Share this Story

The Medicine Abuse Project: "Wake Up to Medicine Abuse" Week

Kori Ellis is an editor and writer based in San Antonio, TX, where she lives with her husband and four children. At SheKnows, she writes about parenting, fashion, beauty and other lifestyle topics. Additionally, Kori has been published i...

The teen epidemic of medicine abuse

Prescription and over-the-counter drug abuse has grown to epidemic levels in our country, and unfortunately it's rampant among teens. It's time for us all to wake up to medicine abuse and do something about it.

The Partnership at DrugFree.org is launching a week-long public awareness campaign — "Wake Up to Medicine Abuse." From September 23-30, 2012, the campaign will urge parents and the rest of the American public to take action against one of the biggest drug problems in our country today — medicine abuse.

Medicine abuse by the numbers

The death toll from prescription painkillers has tripled in the past decade. Emergency room visits, treatment admissions and overdose deaths from medicine abuse are all on the rise. According to the CDC, more Americans die from drug overdoses than in car accidents, and this increasing trend is driven by prescription painkiller overdoses. One person dies every 19 minutes from drug overdose in the U.S., and this increasing trend is driven by prescription pain killers.

The 2011 Partnership Attitude Tracking Study, sponsored by MetLife Foundation, says that one in six teens has used a prescription drug (when a doctor had not prescribed it for them) in order to get high or change their mood, and most of these teenagers have gotten the drugs from family or friends. The CDC also reveals that opioid pain relievers are responsible for more overdose deaths than cocaine and heroin combined. And if the human toll weren't enough, medicine abuse is also an astronomical drain on the economy with related annual health care costs totaling $72.5 million.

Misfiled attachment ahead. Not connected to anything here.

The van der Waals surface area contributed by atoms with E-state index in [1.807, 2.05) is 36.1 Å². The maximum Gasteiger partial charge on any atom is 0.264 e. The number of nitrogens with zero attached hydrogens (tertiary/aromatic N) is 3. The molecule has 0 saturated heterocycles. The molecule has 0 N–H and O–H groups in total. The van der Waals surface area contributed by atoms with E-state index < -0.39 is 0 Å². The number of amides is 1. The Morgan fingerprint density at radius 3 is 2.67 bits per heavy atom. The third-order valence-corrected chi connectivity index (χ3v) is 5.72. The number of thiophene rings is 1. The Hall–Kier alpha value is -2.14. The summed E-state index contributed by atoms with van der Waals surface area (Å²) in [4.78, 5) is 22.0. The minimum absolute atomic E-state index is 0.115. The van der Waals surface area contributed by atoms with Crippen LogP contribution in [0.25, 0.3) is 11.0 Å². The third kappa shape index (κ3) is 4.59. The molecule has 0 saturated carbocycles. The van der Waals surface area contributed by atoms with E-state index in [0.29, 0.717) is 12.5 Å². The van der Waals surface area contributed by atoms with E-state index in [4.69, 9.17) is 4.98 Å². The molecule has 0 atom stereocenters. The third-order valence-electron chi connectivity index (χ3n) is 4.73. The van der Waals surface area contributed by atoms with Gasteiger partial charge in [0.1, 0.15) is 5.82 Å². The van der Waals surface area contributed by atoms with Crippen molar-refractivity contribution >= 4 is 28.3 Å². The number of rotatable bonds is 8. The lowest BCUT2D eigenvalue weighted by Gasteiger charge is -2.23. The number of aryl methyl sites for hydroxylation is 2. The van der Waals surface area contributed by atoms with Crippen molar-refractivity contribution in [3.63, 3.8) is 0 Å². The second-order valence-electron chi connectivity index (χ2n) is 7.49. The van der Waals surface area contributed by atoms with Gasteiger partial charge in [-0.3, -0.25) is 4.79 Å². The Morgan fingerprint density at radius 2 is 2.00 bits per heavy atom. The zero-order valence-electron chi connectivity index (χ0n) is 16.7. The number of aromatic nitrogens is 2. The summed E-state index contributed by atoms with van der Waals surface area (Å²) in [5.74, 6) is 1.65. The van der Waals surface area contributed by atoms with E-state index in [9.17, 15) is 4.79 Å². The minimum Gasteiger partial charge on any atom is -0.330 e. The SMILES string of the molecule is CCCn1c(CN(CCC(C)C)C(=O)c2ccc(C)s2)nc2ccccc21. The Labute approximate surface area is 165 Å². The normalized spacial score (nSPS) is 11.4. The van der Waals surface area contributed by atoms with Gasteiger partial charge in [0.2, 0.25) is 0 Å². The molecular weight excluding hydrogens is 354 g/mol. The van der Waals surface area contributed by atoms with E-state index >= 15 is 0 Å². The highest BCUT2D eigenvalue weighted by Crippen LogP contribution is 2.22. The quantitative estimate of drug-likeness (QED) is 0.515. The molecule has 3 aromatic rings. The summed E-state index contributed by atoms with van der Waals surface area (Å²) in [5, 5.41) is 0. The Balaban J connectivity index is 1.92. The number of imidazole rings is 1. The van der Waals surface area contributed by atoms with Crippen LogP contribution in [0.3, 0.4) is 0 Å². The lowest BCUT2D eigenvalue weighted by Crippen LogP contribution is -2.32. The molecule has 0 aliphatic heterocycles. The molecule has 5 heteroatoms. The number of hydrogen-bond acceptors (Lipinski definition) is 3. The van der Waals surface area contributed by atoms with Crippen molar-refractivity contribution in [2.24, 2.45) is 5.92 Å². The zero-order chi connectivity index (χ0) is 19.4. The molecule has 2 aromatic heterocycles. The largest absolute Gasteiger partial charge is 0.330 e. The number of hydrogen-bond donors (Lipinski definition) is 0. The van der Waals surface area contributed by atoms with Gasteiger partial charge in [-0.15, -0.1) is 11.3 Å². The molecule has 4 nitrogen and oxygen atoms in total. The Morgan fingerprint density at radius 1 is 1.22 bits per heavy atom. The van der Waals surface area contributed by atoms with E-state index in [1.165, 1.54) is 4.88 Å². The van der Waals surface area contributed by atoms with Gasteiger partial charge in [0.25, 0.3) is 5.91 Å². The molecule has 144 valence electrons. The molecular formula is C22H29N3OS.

It's time for a serious effort on the part of parents, educators, coaches, health care providers, government, law enforcement officials and everyone else to join together to help save lives by preventing teen medicine abuse.

The "Wake Up to Medicine Abuse" campaign

The campaign will encourage parents and the rest of the public to take action by talking with kids about the dangers of abusing prescription and over-the-counter medications, as well as by safeguarding medications and making sure unused medicines are disposed of properly. In addition, the campaign calls on people to take a pledge at MedicineAbuseProject.org — the microsite developed by The Partnership at Drugfree.org. The pledge reads:

"As a [Parent/Grandparent | Health Care Provider | Community Leader | Educator], I pledge to learn about teen medicine abuse, to safeguard my medicines and to talk to the teens I know about this issue.”

The Medicine Abuse Project

The goal of the project is to prevent half a million teens from abusing medicine within five years. The only way that can happen is with widespread awareness and a concerted effort by parents, health care providers and everyone else around the country.

National Prescription Drug Take-Back Day

The Drug Enforcement Administration has scheduled another National Prescription Drug Take-Back Day that will take place on Saturday, September 29, 2012, from 10 a.m. to 2 p.m. This is the fifth time for this national event. The event offers people who have accumulated unwanted, unused prescription drugs an opportunity to safely dispose of those medications. Find a National Take-Back Initiative Collection Site near you.

The Medicine Abuse Project website provides videos and stories of five teens whose lives were affected by their prescription drug abuse — two who died, two who went to rehab, and one who is forever physically challenged. People can also join the conversation about The Medicine Abuse Project and share personal stories on Twitter by using the hashtag #endmedicineabuse.

The Medicine Abuse Project site also contains a wealth of other information about the epidemic and the drugs, as well as tips on what you can do about it, news, event information and more. To learn more about the project, visit MedicineAbuseProject.org and also check out the Facebook page of The Partnership at Drugfree.org.

More about teens and drugs

Teens and heroin: Same drug, different game
Could my teen be using undetectable drugs?
How to talk to your kids about substance abuse

Recommended for You
Comments
Hot
New in Parenting
Close

And you'll see personalized content just for you whenever you click the My Feed .

SheKnows is making some changes!